In November, the FDA granted Lilly emergency authorization to use baricitinib along with remdesivir, an antiviral medication made by Gilead Sciences, in hospitalized patients with suspected or laboratory-confirmed COVID-19.
However, the drug is not without serious safety risks. Baricitinib carries a black-box warning, the strictest labeling of prescription drugs. The FDA has cited risks of infections, malignancies and blood clotting from baricitinib.
From the start, getting infected patients to use Lilly antibodies was a challenge, doctors said. Both the Lilly and Regeneron treatments were authorized only in the earliest days of a patient’s illness. The drugs need to be administered within 10 days of a positive test. So any delay in getting evaluated could put them outside that window.
In addition, infusions, which involve intravenous needles, frighten some patients, who would rather just take a pill instead of sitting for a two-hour procedure.
“This isn’t where you just take a prescription and go get it filled at the pharmacy,” Doehring said.
But despite the sudden drop-off in demand, Lilly says it intends to continue the fight full bore against COVID-19.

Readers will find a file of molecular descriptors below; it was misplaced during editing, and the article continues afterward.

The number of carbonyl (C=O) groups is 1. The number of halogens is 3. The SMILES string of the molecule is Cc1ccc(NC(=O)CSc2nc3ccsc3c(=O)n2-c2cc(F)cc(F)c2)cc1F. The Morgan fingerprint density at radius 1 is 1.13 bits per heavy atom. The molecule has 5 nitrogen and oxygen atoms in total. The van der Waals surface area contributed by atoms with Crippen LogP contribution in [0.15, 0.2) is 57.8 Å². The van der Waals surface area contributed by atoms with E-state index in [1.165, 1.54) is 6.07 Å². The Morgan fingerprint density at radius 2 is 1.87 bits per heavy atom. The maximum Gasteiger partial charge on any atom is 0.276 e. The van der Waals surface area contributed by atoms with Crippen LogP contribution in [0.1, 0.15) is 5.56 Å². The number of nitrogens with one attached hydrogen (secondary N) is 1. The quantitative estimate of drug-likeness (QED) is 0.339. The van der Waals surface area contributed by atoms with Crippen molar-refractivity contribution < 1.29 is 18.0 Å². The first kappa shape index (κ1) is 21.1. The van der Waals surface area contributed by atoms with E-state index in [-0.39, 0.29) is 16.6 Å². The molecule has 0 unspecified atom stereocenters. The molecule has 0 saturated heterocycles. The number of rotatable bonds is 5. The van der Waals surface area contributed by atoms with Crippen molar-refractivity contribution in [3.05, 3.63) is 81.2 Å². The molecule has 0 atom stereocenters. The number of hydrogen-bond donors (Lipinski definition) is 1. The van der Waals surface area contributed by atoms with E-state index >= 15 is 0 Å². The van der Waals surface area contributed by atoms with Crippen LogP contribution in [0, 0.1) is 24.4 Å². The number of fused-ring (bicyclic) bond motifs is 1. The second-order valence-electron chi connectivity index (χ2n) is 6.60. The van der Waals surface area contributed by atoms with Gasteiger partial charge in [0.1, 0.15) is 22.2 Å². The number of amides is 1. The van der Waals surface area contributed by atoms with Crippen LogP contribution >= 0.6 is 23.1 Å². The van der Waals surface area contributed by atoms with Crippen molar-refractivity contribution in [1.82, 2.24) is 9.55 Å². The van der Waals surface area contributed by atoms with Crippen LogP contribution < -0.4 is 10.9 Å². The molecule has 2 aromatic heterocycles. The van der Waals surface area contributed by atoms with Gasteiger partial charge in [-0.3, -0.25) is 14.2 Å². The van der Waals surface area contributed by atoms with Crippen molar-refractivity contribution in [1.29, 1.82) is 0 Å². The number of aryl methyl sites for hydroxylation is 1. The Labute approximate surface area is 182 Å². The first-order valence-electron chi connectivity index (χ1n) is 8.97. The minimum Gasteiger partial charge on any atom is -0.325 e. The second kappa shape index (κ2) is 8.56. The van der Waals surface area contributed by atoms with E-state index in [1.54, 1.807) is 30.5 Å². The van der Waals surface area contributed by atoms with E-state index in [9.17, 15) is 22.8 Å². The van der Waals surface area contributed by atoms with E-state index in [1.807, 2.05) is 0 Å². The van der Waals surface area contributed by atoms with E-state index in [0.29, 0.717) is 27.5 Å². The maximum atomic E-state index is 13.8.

The company told investors in April it expects to invest $400 million to $500 million this year to research and develop additional COVID-19 therapies.
Lilly has begun clinical development of an anti-SARS-CoV-2 antibody designed to work against all currently known circulating variants of concern. The action comes weeks after the FDA revoked the single-use emergency authorization of Lilly’s first COVID-19 antibody due to the rise of variants.
The new antibody, temporarily called LY-CoV1404, binds and neutralizes all known variants of the COVID virus, according to preclinical data released last month by Lilly’s partner, AbCellera.
The new antibody is entering clinical trials as part of Lilly’s study in patients with mild to moderate COVID-19 illness.
“It has always been our view that additional antibodies from Lilly and others will need to be developed to address the evolution of the virus, including emerging variants that can differ by country or even by state,” Lilly said in a statement in mid-March. “In fact, this is what drove our work on bamlanivimab and etesevimab together and continues to underpin our strategy moving forward.”•